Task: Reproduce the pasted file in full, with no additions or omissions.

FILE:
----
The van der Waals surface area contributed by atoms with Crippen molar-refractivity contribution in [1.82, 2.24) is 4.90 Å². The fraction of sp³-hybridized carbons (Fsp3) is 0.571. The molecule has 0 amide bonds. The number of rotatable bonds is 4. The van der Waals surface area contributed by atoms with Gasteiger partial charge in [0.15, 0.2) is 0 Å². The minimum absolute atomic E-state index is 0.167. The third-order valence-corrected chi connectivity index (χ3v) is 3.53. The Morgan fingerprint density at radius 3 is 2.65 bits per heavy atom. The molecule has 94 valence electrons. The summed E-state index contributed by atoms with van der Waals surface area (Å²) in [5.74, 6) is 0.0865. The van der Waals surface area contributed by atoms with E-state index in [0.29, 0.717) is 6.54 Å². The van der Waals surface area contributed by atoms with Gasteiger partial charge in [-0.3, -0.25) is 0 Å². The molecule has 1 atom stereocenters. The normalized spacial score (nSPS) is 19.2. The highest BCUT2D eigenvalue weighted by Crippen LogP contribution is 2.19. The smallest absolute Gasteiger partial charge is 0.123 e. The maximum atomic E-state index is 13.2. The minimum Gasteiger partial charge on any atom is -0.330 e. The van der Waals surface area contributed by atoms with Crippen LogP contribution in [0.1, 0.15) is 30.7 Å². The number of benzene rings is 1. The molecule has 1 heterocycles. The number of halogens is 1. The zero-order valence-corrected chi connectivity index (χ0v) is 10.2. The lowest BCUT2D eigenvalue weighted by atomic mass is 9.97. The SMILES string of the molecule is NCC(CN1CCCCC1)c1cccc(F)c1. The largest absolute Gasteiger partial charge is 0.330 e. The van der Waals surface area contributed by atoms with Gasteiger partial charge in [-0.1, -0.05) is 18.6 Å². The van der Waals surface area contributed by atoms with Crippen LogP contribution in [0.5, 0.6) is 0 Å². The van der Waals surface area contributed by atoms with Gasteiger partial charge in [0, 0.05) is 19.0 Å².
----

The van der Waals surface area contributed by atoms with Crippen molar-refractivity contribution in [1.82, 2.24) is 4.90 Å². The fraction of sp³-hybridized carbons (Fsp3) is 0.571. The molecule has 0 amide bonds. The number of rotatable bonds is 4. The van der Waals surface area contributed by atoms with Gasteiger partial charge in [0.15, 0.2) is 0 Å². The minimum absolute atomic E-state index is 0.167. The third-order valence-corrected chi connectivity index (χ3v) is 3.53. The Morgan fingerprint density at radius 3 is 2.65 bits per heavy atom. The molecule has 94 valence electrons. The summed E-state index contributed by atoms with van der Waals surface area (Å²) in [5.74, 6) is 0.0865. The van der Waals surface area contributed by atoms with E-state index in [0.29, 0.717) is 6.54 Å². The van der Waals surface area contributed by atoms with Gasteiger partial charge in [-0.3, -0.25) is 0 Å². The molecule has 1 atom stereocenters. The normalized spacial score (nSPS) is 19.2. The highest BCUT2D eigenvalue weighted by Crippen LogP contribution is 2.19. The smallest absolute Gasteiger partial charge is 0.123 e. The maximum atomic E-state index is 13.2. The minimum Gasteiger partial charge on any atom is -0.330 e. The van der Waals surface area contributed by atoms with Crippen LogP contribution in [0.1, 0.15) is 30.7 Å². The number of benzene rings is 1. The molecule has 1 heterocycles. The number of halogens is 1. The zero-order valence-corrected chi connectivity index (χ0v) is 10.2. The lowest BCUT2D eigenvalue weighted by atomic mass is 9.97. The SMILES string of the molecule is NCC(CN1CCCCC1)c1cccc(F)c1. The largest absolute Gasteiger partial charge is 0.330 e. The van der Waals surface area contributed by atoms with Gasteiger partial charge in [-0.1, -0.05) is 18.6 Å². The van der Waals surface area contributed by atoms with Crippen LogP contribution in [0.5, 0.6) is 0 Å². The van der Waals surface area contributed by atoms with Gasteiger partial charge in [0, 0.05) is 19.0 Å².